Louisville's favorite actress, Jennifer Lawrence, is an incredibly busy lady, ever since wowing everybody with her Oscar-nominated performance in 2010 in the excellent Winter's Bone. She has appeared in at least three films every year since (for last year, if you haven't seen Silver Lining's Playbook, correct that mistake immediately, but feel free to forget you ever heard of House at the End of the Street). Of course, the big one last year was The Hunger Games , highly anticipated and based off the young adult novel by Suzanne Collins.
The Hunger Games ended up being surprisingly good; expectations were low based on other recent teenage-novels-turned-film, but The Hunger Games seemed to have something to say. Not merely an action movie, it was smart, well-written, well-directed, and seemed to give an intriguing commentary on our culture of media and celebrity fascination. (See my full review here.)
This past weekend, the sequel was released, with a new director (Francis Lawrence, I Am Legend), new writers (Simon Beaufoy, 127 Hours, Slumdog Millionaire; Michael Arndt, Little Miss Sunshine), and a gathering of new cast members to round out the supporting players, including the always-great Philip Seymour Hoffman.
The Hunger Games: Catching Fire picks up where the first left off, with Katniss Everdeen (Lawrence) and Peeta Mellark (Josh Hutcherson) preparing for a tour of the twelve districts of the nation of Panem after their stunning dual-win of the last Hunger Games (a battle royale-type competition in which two individuals from each district are compelled to fight to the death; a means of keeping the nation in line to prevent another rebellion like the one that happened 74 years ago). However, Katniss is a problem to the government: she (along with Peeta) won the previous Games through an act of rebellion, and President Snow (Donald Sutherland) feels she is a threat who may inspire yet another uprising. He compels her to cooperate with the government under threat of the destruction of her home, but the ideologies are too great, and it seems rebellion is brewing.
I feel I have a certain advantage in that I haven't read the books upon which these films are based, thus we will be judging the movie based on its own merits rather than its effectiveness as an adaptation, and I am pleased to report that Catching Fire is just as excellent as the first. The film faces a certain challenge – to focus heavily on the next year's Hunger Games would be redundant, but the story of the new film also needs to capture that tension and excitement. This is where the first film triumphed, by spending the first half setting up an intriguing dystopian future, placing the real source of the conflict not in the violent Games but in this wretched society. Thus, when the conflict of the second film is mostly socio-political, we still feel that tension.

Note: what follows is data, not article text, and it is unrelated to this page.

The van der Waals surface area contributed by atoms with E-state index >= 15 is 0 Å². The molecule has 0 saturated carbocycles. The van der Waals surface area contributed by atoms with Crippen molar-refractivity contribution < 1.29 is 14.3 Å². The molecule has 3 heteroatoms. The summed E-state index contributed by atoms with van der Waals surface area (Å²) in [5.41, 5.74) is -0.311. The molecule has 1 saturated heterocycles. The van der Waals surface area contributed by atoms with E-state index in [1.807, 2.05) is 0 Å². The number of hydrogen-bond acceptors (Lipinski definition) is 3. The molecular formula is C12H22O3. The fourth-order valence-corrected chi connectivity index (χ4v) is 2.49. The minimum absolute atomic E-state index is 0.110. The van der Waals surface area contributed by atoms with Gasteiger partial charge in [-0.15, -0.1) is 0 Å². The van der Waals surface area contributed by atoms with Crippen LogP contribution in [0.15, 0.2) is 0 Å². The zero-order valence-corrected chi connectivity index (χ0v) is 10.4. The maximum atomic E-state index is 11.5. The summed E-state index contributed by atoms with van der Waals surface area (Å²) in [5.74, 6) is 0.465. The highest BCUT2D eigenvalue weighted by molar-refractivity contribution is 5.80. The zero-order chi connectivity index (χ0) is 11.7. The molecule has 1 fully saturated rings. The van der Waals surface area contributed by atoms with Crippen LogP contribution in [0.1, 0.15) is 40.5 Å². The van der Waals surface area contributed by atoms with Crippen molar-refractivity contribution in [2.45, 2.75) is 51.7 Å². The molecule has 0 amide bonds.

Jennifer Lawrence plays her character flawlessly, and what an interesting character Katniss Everdeen is. The bold and willing hero is a cliché, but so is its opposite, the reluctant hero, and while Katniss is certainly the reluctant hero, it feels refreshingly original; in more cliché stories, we see the reluctant hero and just know that eventually he or she will take up the mantle and emerge victorious. We get no such sense from Katniss, who immediately gives in to the pressure exerted upon her by the president, who completely denies herself and her emotions, and is even willing to give up her life, in order to save the people she loves. The rebellion is brewing, but here is a heroine who would honestly rather it not, who does everything she can to not be the face of opposition. The odds are made clear: while in most underdog stories we, again, know that the idealistic underlings will overthrow the Big Bad Guys, the rulers of this world are truly evil, and it is a strong credit to the tone created in this film that even a jaded cinephile like me felt shocked at a very simplistic – but very effective – scene of public execution.
We should talk about Philip Seymour Hoffman, who plays Plutarch Heavensbee, who takes the role of Gamemaker, the man in charge of designing each year's Hunger Games. This year is special: it is the 75th Hunger Games, the third “Quarter Quell,” and to make it interesting, this year's tributes are drawn from the existing victors of previous Games. Hoffman is always amazing, and this is no exception. As Plutarch schemes and plans with President Snow, it becomes apparent that, as the Gamemaker, he is not just influencing the Hunger Games, but the political Games, molding everything so that it is perfect, so that the “ideal” society can be re-formed and maintained.
This is a rare kind of film, a supremely marketable blockbuster created based on material designed for teenagers while being at the same time a thinking movie. As with the first, it serves at many times as a commentary on our own society, as we allow ourselves to be distracted by so many worthless things and thus keep our mind off all the very real problems in our world. The message is clear: open your eyes and don't let injustice reign.
Image: Internet Movie Database